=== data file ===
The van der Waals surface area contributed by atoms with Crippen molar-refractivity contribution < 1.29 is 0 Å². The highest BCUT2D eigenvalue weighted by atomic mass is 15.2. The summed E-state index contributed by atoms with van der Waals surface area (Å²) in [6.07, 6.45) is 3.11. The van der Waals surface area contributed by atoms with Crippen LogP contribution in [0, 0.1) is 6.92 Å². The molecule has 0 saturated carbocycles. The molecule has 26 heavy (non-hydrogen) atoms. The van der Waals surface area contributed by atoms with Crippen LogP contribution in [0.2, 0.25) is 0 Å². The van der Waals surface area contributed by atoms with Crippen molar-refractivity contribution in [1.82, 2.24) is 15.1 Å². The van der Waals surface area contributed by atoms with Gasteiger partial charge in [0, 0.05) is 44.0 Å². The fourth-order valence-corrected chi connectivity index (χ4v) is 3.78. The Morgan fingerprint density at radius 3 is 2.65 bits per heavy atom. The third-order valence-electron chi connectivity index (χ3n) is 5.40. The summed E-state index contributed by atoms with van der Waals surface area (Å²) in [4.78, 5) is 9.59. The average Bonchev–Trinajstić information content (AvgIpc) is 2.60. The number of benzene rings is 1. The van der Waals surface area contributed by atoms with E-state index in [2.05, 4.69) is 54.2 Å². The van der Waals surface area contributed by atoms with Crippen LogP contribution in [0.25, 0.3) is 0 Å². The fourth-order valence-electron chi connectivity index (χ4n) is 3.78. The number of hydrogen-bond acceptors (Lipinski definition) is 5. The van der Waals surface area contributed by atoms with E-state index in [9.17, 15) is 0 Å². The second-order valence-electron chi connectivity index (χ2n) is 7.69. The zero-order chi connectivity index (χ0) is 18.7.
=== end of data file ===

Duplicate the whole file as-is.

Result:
The van der Waals surface area contributed by atoms with Crippen molar-refractivity contribution < 1.29 is 0 Å². The highest BCUT2D eigenvalue weighted by atomic mass is 15.2. The summed E-state index contributed by atoms with van der Waals surface area (Å²) in [6.07, 6.45) is 3.11. The van der Waals surface area contributed by atoms with Crippen LogP contribution in [0, 0.1) is 6.92 Å². The molecule has 0 saturated carbocycles. The molecule has 26 heavy (non-hydrogen) atoms. The van der Waals surface area contributed by atoms with Crippen LogP contribution in [0.2, 0.25) is 0 Å². The van der Waals surface area contributed by atoms with Crippen molar-refractivity contribution in [1.82, 2.24) is 15.1 Å². The van der Waals surface area contributed by atoms with Gasteiger partial charge in [0, 0.05) is 44.0 Å². The fourth-order valence-corrected chi connectivity index (χ4v) is 3.78. The Morgan fingerprint density at radius 3 is 2.65 bits per heavy atom. The third-order valence-electron chi connectivity index (χ3n) is 5.40. The summed E-state index contributed by atoms with van der Waals surface area (Å²) in [4.78, 5) is 9.59. The average Bonchev–Trinajstić information content (AvgIpc) is 2.60. The number of benzene rings is 1. The van der Waals surface area contributed by atoms with E-state index in [2.05, 4.69) is 54.2 Å². The van der Waals surface area contributed by atoms with Crippen LogP contribution in [0.25, 0.3) is 0 Å². The fourth-order valence-electron chi connectivity index (χ4n) is 3.78. The number of hydrogen-bond acceptors (Lipinski definition) is 5. The van der Waals surface area contributed by atoms with E-state index in [9.17, 15) is 0 Å². The second-order valence-electron chi connectivity index (χ2n) is 7.69. The zero-order chi connectivity index (χ0) is 18.7.